Predicate Accusatives

In double accusative constructions, predicate accusatives are (a) both objects of the same verb and (b) synonymous with one another. They are especially common with verbs of naming, choosing, appointing, making, esteeming and showing.

  • They elected Cicero consul: Cicerōnem cōnsulem creavērunt.
  • The people will soon name me augur: populus mē mox augurem nōminābunt.
  • He thought no one a man in comparison with himself: hominem prae sē nēminem putāvit.
  • He offered himself as leader: ducem sē praebuit.
  • She turned boys into men: puerōs virōs vertēbat.
  • The girl named the horse Blondie: puella Flavum equum appellāvit.

The distinction here is with double accusative constructions that feature two different accusative objects.

  • She taught the boys the basics: puerōs elementa docuit.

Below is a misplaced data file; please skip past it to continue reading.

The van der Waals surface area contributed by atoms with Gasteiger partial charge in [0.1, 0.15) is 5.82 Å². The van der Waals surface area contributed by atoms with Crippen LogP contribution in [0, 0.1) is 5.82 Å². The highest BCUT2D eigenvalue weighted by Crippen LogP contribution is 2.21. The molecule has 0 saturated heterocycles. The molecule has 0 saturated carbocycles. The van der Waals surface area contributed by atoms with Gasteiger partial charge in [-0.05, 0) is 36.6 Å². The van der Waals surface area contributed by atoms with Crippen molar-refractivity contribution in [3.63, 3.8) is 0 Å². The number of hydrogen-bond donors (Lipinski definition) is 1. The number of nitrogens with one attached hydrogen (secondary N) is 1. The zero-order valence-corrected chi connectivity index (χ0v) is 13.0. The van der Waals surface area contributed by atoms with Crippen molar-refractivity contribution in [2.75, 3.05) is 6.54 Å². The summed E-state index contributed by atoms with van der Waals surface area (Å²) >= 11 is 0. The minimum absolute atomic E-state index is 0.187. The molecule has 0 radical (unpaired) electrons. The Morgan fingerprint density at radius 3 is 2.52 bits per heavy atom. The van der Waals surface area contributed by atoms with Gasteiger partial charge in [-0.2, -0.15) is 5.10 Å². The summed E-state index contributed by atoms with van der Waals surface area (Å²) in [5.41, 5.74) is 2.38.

There is no identity between the boys and their basics, whereas with Cicero and consul are now synonymous in the first example above.

When these constructions are made passive, both predicates are put in the nominative.

  • Cicero is elected consul: Cicerō cōnsul creātur.
  • Blondie was named by the girl: Flavus ab pellā appellātus est.

The predicate accusative can also be an adjective.

  • Old age makes men mild and gentle: aevus mītēs et mānsuētōs hominēs facit.

The Essential AG: 392-3


Expressions of Similarity

With Adjectives and Adverbs

The basic formula here is (adj/adv) + atque/ac

He has sense equal to his beauty: parem sapientiam habet atque formam.

He has sense equal to his beauty: pariter sapientiam habet atque formam.

She loves and hates in the same way: aequē amat ac odit.

(likewise with similiter)

With Ipse

Here, the formula is more subtle: use ipse, ipsa, ipsum with a relative clause or ac/atque.

I suspect you are disturbed by the same things which I am: tē suspicor eīsdem rēbus quibus mē ipsum commovērī.

I pray to the same gods as you: prēcor deīs atque te ipse.

The Essential AG: 384 n2